Optic nerve hypoplasia. Identification by magnetic resonance imaging

Arch Ophthalmol. 1990 Nov;108(11):1562-7. doi: 10.1001/archopht.1990.01070130064032.


High-resolution magnetic resonance images of the intracranial optic nerves and chiasm were obtained in 15 patients with severe optic nerve hypoplasia. These were compared, in a double-blind manner, with similar images from 30 age-matched controls. On both coronal and sagittal images, hypoplastic optic nerves were thin and demonstrated signal attenuation when compared with normal optic nerves. All patients with severe bilateral optic nerve hypoplasia also had diffuse chiasmal hypoplasia, which was seen best on coronal images. Patients with unilateral or asymmetrical optic nerve hypoplasia had variable chiasmal abnormalities. The degree to which the magnetic resonance diagnosis of optic nerve hypoplasia matched the clinical diagnosis was highly significant (P less than .001, Fisher's Exact Test) for both coronal and sagittal views of the intracranial optic nerves. Oblique axial and coronal views of the orbital optic nerves did not reliably distinguish optic nerve hypoplasia from normal optic nerves. High-resolution magnetic resonance imaging is a useful diagnostic modality to identify small optic nerves neuroradiologically.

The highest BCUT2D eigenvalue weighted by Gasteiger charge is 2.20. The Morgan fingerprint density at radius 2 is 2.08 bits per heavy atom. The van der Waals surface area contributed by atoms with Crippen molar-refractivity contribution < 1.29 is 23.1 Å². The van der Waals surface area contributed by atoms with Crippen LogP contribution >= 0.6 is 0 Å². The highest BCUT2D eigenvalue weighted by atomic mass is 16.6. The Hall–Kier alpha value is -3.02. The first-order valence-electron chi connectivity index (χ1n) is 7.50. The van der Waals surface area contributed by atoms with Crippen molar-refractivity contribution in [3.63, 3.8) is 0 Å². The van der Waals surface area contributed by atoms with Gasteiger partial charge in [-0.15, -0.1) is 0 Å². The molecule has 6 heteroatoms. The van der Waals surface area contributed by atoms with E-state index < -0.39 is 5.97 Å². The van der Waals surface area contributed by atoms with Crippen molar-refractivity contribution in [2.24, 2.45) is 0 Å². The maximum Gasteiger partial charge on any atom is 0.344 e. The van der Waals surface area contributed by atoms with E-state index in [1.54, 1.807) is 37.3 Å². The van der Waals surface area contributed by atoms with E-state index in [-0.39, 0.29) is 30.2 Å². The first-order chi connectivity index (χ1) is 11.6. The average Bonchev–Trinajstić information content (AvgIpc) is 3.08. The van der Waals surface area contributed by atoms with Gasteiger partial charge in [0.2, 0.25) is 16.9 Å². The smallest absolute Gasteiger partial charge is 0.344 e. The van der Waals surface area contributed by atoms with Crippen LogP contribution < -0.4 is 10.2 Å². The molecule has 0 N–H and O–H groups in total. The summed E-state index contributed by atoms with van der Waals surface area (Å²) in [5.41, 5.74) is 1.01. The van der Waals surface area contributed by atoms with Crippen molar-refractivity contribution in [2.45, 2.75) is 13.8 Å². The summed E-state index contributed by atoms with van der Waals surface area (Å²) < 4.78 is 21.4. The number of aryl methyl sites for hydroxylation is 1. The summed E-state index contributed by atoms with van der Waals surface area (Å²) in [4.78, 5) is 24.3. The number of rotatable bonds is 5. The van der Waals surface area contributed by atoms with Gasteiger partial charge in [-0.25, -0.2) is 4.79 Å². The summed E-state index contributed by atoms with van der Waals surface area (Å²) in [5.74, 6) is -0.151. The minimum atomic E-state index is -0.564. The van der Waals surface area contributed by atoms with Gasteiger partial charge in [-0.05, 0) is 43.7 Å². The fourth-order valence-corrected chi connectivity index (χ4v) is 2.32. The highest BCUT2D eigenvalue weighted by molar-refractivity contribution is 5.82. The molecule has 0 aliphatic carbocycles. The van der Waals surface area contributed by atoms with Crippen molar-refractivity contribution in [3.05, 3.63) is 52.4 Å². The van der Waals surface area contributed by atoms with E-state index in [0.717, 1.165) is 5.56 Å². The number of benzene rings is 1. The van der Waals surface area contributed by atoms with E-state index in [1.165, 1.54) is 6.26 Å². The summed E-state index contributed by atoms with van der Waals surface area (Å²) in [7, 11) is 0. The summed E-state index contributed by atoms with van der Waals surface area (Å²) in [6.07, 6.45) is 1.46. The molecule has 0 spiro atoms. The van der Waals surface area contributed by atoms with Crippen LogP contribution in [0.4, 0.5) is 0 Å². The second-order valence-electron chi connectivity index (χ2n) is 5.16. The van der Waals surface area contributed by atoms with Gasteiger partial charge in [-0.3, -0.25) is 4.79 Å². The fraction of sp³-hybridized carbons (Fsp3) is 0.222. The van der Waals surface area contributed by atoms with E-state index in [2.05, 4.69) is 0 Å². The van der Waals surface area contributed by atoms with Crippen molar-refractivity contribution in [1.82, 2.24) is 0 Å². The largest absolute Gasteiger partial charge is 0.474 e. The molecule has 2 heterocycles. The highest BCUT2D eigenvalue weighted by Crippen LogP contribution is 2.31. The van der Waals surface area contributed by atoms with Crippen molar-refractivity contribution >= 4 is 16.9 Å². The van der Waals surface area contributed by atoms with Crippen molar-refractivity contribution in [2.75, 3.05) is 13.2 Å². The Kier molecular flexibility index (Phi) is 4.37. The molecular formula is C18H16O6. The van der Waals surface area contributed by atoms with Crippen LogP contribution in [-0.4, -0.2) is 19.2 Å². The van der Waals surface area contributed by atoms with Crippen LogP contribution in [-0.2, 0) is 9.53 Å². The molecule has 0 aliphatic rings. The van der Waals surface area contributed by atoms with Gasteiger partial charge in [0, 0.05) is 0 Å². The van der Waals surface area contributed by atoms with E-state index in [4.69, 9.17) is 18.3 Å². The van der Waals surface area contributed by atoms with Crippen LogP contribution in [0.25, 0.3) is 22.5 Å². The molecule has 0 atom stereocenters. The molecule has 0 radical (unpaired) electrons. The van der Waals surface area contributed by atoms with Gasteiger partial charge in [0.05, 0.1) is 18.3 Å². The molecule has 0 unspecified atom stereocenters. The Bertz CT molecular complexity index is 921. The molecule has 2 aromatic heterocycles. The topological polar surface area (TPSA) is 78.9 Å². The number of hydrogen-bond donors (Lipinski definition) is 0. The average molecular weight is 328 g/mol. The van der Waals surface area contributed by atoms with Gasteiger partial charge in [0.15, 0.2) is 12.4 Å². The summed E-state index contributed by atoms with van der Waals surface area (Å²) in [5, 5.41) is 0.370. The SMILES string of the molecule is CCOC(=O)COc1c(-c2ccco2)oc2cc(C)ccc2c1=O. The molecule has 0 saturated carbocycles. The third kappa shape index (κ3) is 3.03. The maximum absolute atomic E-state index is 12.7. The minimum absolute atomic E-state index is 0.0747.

Publication types

  • Case Reports
  • Clinical Trial
  • Controlled Clinical Trial

MeSH terms

  • Adolescent
  • Adult
  • Child
  • Child, Preschool
  • Double-Blind Method
  • Female
  • Fundus Oculi
  • Humans
  • Infant
  • Magnetic Resonance Imaging* / methods
  • Male
  • Optic Chiasm / abnormalities
  • Optic Nerve / abnormalities*
  • Predictive Value of Tests
  • Sensitivity and Specificity
  • Visual Acuity